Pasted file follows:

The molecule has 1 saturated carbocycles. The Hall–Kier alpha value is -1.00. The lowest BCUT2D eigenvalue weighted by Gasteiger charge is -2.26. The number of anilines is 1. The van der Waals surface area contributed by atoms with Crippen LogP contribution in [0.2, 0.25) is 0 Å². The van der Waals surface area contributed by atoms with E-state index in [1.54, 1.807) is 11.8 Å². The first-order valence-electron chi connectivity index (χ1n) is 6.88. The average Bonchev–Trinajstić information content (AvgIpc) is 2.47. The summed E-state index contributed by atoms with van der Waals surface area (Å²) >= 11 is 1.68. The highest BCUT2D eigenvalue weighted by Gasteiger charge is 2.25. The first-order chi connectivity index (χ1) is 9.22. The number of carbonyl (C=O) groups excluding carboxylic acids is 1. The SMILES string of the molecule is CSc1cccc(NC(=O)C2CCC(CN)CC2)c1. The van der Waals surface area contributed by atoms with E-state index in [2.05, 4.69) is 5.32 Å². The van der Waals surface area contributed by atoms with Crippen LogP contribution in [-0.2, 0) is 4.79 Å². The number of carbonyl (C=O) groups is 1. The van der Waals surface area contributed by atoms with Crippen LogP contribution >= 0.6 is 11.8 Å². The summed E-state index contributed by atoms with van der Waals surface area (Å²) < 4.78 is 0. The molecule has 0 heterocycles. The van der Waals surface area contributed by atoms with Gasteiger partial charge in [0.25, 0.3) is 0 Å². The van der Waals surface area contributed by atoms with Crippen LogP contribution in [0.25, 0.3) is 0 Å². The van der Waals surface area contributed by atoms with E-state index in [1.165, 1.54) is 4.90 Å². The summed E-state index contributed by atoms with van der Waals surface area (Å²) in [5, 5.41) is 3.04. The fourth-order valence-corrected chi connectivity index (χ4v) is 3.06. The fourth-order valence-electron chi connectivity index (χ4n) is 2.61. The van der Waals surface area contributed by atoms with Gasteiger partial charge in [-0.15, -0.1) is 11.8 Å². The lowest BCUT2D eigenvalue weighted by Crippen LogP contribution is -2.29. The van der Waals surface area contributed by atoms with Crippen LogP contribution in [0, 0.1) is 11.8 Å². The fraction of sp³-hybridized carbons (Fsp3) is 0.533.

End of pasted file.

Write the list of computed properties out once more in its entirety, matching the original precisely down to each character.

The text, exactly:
The molecule has 1 saturated carbocycles. The Hall–Kier alpha value is -1.00. The lowest BCUT2D eigenvalue weighted by Gasteiger charge is -2.26. The number of anilines is 1. The van der Waals surface area contributed by atoms with Crippen LogP contribution in [0.2, 0.25) is 0 Å². The van der Waals surface area contributed by atoms with E-state index in [1.54, 1.807) is 11.8 Å². The first-order valence-electron chi connectivity index (χ1n) is 6.88. The average Bonchev–Trinajstić information content (AvgIpc) is 2.47. The summed E-state index contributed by atoms with van der Waals surface area (Å²) >= 11 is 1.68. The highest BCUT2D eigenvalue weighted by Gasteiger charge is 2.25. The first-order chi connectivity index (χ1) is 9.22. The number of carbonyl (C=O) groups excluding carboxylic acids is 1. The SMILES string of the molecule is CSc1cccc(NC(=O)C2CCC(CN)CC2)c1. The van der Waals surface area contributed by atoms with E-state index in [2.05, 4.69) is 5.32 Å². The van der Waals surface area contributed by atoms with Crippen LogP contribution in [-0.2, 0) is 4.79 Å². The number of carbonyl (C=O) groups is 1. The van der Waals surface area contributed by atoms with Crippen LogP contribution >= 0.6 is 11.8 Å². The summed E-state index contributed by atoms with van der Waals surface area (Å²) < 4.78 is 0. The molecule has 0 heterocycles. The van der Waals surface area contributed by atoms with Gasteiger partial charge in [0.25, 0.3) is 0 Å². The van der Waals surface area contributed by atoms with Crippen LogP contribution in [0.25, 0.3) is 0 Å². The van der Waals surface area contributed by atoms with E-state index in [1.165, 1.54) is 4.90 Å². The summed E-state index contributed by atoms with van der Waals surface area (Å²) in [5, 5.41) is 3.04. The fourth-order valence-corrected chi connectivity index (χ4v) is 3.06. The fourth-order valence-electron chi connectivity index (χ4n) is 2.61. The van der Waals surface area contributed by atoms with Gasteiger partial charge in [-0.15, -0.1) is 11.8 Å². The lowest BCUT2D eigenvalue weighted by Crippen LogP contribution is -2.29. The van der Waals surface area contributed by atoms with Crippen LogP contribution in [0, 0.1) is 11.8 Å². The fraction of sp³-hybridized carbons (Fsp3) is 0.533.